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Dutch government enforcing taxes on prostitution

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AMSTERDAM — Workers in the world’s oldest profession are about to get a lesson in the harsh reality of Europe’s new age of austerity.

The Dutch government has warned prostitutes who advertise their wares in the famed windows of Amsterdam’s red light district to expect a business-only visit from the taxman.

Prostitution has flourished in Amsterdam since the 1600s, when the Netherlands was a major naval power and sailors swaggered into the port looking for a good time. The country legalized the practice a decade ago, but authorities are only now getting around to looking to sex workers for taxes.

"We began at the larger places, the brothels, so now we’re moving on to the window landlords and the ladies," said Janneke Verheggen, spokeswoman for the country’s Tax Service.

The move is meeting with little formal opposition, even among prostitutes — though some are skeptical it can be enforced. But it marks yet another shift away from the permissive attitudes that once prevailed in the Netherlands.

"It’s a good thing that they’re doing this," said Samantha, a statuesque blond Dutchwoman in a white leather dress who offers her services from behind one of the hundreds of red-curtained windows in the heart of the city’s ancient center.

"It’s a job like any other and we should pay taxes," she said.

She said she has been paying her share for years and felt she was competing on unequal terms with women who didn’t, many of them immigrants from Eastern Europe.

Although the Netherlands has weathered the fallout from the 2008 financial crisis better than many countries, the government ran a deficit of 6 percent in 2010 and is cutting spending and hiking taxes in hopes of balancing the budget by 2015.

Prostitutes were told they would be audited in typically bureaucratic fashion, with a notice addressed "to landlords and window prostitutes in Amsterdam" published last week in the city’s main newspaper.

"Agents of the Tax Service will walk through various elements of your business administration with you, such as prices, staffing, agendas and calendars," the notice said.

"The facts will be used at a later date in reviewing your returns."

Though the Dutch state is not going to fill its coffers just by squeezing prostitutes, the sex trade is a serious industry that went almost entirely untaxed until legalization.

The Central Bureau of Statistics estimates prostitution generates euro660 million ($865 million) in annual turnover, or a little less than euro50 ($65) per person in a country of 16 million — though many customers are tourists.

Under Dutch law, prostitutes should be charging 19 percent sales tax on each transaction. Customers typically pay euro50 ($65) for a 15 minute session. In addition, after-expense profits are personal income, taxed at anywhere from 33 percent for someone making less than euro18,000 ($23,000) per year to 52 percent for people making more than euro54,000 ($70,000).

Sex workers, who are almost all women, can fall beyond both ends of that range.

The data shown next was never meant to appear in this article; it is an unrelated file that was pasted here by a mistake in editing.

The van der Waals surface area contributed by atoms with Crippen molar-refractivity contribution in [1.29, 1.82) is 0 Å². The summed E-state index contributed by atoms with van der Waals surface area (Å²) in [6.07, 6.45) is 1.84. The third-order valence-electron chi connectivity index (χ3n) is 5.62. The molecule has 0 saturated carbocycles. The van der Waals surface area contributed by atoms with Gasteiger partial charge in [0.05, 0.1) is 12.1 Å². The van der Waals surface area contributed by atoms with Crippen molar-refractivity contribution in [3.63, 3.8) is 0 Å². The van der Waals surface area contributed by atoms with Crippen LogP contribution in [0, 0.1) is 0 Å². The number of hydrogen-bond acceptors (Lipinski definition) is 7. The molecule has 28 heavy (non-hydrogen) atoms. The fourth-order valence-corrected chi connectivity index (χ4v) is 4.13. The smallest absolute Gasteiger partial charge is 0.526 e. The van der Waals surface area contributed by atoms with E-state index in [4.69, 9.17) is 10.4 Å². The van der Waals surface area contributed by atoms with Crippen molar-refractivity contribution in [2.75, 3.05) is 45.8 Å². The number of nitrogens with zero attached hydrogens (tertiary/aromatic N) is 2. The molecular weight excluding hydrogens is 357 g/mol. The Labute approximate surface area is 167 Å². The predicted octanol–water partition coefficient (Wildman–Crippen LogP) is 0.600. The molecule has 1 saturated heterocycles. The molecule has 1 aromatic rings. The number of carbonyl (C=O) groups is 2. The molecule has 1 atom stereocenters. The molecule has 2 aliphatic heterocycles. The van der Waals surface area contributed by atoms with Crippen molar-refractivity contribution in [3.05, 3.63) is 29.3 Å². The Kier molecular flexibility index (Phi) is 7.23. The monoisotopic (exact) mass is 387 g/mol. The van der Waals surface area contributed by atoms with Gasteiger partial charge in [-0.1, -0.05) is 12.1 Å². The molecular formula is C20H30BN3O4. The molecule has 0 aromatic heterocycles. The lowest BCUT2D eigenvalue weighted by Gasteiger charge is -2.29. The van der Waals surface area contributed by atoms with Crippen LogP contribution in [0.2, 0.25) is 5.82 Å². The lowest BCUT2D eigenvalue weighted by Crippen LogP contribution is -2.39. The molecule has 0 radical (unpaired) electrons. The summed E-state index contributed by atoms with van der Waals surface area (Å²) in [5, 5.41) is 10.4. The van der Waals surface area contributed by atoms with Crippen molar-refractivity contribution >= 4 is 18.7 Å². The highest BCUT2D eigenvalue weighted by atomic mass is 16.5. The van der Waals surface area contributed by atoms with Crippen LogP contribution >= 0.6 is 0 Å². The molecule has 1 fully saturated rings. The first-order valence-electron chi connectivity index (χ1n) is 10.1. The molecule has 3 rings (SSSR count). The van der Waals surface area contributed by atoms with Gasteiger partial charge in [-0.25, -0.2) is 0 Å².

Nobody knows exactly how many prostitutes there are or how many of them pay tax, since legal ones are registered as one-women businesses, not brothels. But an Amsterdam-chartered study in October estimated there are slightly fewer than 8,000 prostitutes of all kinds in the city, and 3,000 working behind windows. An industry think-tank called the SOR Institute believes around 40 percent of window prostitutes already pay some income tax.

"It’s more all the time — though of course there are some sex workers who refuse," says Mariska Majoor, a former prostitute who now runs an information center in the district.

"Their attitude is, we are stigmatized, made to feel that we are not part of society, we have trouble in getting a bank account — why should we pay taxes?"

Metje Blaak, who heads a prostitute’s labor union called The Red Thread, said she endorses taxation, though it will hurt businesswomen already struggling to pay rent.

"It’s not that they’re trying to terrorize us," she said.

"They do everything under the guise of preventing human trafficking, but the real reason is simply a desire to keep things under control."

In 2008 the city of Amsterdam began shuttering a third of its brothels, saying it wanted to combat organized crime, reduce abuse of prostitutes, and improve the city’s image.

Bartho Boer, spokesman for the mayor, said the city did not request the tax crackdown, but supports it. He said the city is not seeking to shed its anything-goes image, just tone it down a bit.

"This helps against human trafficking and coercion," he said. "It furthers government oversight."

Verheggen, of the Tax Service, said tax agents are not connected with police or immigration authorities but will inform them if they see obviously illegal situations.

Experts are divided as to how many prostitutes are exploited by pimps, but they agree most of the women behind windows are now working legally: Their passports are checked daily by landlords who don’t want to risk losing their increasingly scarce and valuable operating licenses.

But Samantha said the industry by its nature can never be problem-free — or fully taxed.

"How can they tell how many people come inside each day or how much money changes hands once the curtain is drawn?" she said.

"Not many customers ask for a receipt."



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